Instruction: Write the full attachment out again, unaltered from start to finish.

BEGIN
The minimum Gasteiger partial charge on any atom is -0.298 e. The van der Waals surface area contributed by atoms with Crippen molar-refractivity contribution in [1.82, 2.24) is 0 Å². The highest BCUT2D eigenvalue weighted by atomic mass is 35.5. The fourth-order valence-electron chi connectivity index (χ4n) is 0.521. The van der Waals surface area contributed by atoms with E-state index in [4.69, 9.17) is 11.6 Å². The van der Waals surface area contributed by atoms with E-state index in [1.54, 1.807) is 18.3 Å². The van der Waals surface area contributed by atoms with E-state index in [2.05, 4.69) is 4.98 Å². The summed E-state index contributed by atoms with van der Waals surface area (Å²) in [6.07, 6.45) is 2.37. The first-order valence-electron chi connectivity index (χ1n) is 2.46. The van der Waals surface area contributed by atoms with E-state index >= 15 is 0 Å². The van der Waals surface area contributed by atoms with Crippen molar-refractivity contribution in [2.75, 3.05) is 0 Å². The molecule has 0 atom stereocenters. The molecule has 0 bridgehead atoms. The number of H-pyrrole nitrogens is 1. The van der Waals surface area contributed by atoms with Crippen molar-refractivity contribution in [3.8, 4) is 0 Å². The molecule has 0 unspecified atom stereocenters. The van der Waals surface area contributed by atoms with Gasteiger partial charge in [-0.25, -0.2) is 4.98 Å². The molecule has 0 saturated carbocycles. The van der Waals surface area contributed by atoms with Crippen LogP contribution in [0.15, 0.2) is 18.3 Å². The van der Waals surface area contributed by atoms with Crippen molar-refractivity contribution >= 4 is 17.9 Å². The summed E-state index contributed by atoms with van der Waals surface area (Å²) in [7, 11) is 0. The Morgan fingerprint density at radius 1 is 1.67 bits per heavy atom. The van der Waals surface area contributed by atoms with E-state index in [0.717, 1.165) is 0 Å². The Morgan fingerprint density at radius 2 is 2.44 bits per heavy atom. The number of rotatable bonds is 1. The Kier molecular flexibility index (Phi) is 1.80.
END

The minimum Gasteiger partial charge on any atom is -0.298 e. The van der Waals surface area contributed by atoms with Crippen molar-refractivity contribution in [1.82, 2.24) is 0 Å². The highest BCUT2D eigenvalue weighted by atomic mass is 35.5. The fourth-order valence-electron chi connectivity index (χ4n) is 0.521. The van der Waals surface area contributed by atoms with E-state index in [4.69, 9.17) is 11.6 Å². The van der Waals surface area contributed by atoms with E-state index in [1.54, 1.807) is 18.3 Å². The van der Waals surface area contributed by atoms with E-state index in [2.05, 4.69) is 4.98 Å². The summed E-state index contributed by atoms with van der Waals surface area (Å²) in [6.07, 6.45) is 2.37. The first-order valence-electron chi connectivity index (χ1n) is 2.46. The van der Waals surface area contributed by atoms with E-state index >= 15 is 0 Å². The van der Waals surface area contributed by atoms with Crippen molar-refractivity contribution in [2.75, 3.05) is 0 Å². The molecule has 0 atom stereocenters. The molecule has 0 bridgehead atoms. The number of H-pyrrole nitrogens is 1. The van der Waals surface area contributed by atoms with Crippen molar-refractivity contribution in [3.8, 4) is 0 Å². The molecule has 0 unspecified atom stereocenters. The van der Waals surface area contributed by atoms with Gasteiger partial charge in [-0.25, -0.2) is 4.98 Å². The molecule has 0 saturated carbocycles. The van der Waals surface area contributed by atoms with Crippen LogP contribution in [0.15, 0.2) is 18.3 Å². The van der Waals surface area contributed by atoms with Crippen molar-refractivity contribution >= 4 is 17.9 Å². The summed E-state index contributed by atoms with van der Waals surface area (Å²) in [7, 11) is 0. The Morgan fingerprint density at radius 1 is 1.67 bits per heavy atom. The van der Waals surface area contributed by atoms with E-state index in [0.717, 1.165) is 0 Å². The Morgan fingerprint density at radius 2 is 2.44 bits per heavy atom. The number of rotatable bonds is 1. The Kier molecular flexibility index (Phi) is 1.80.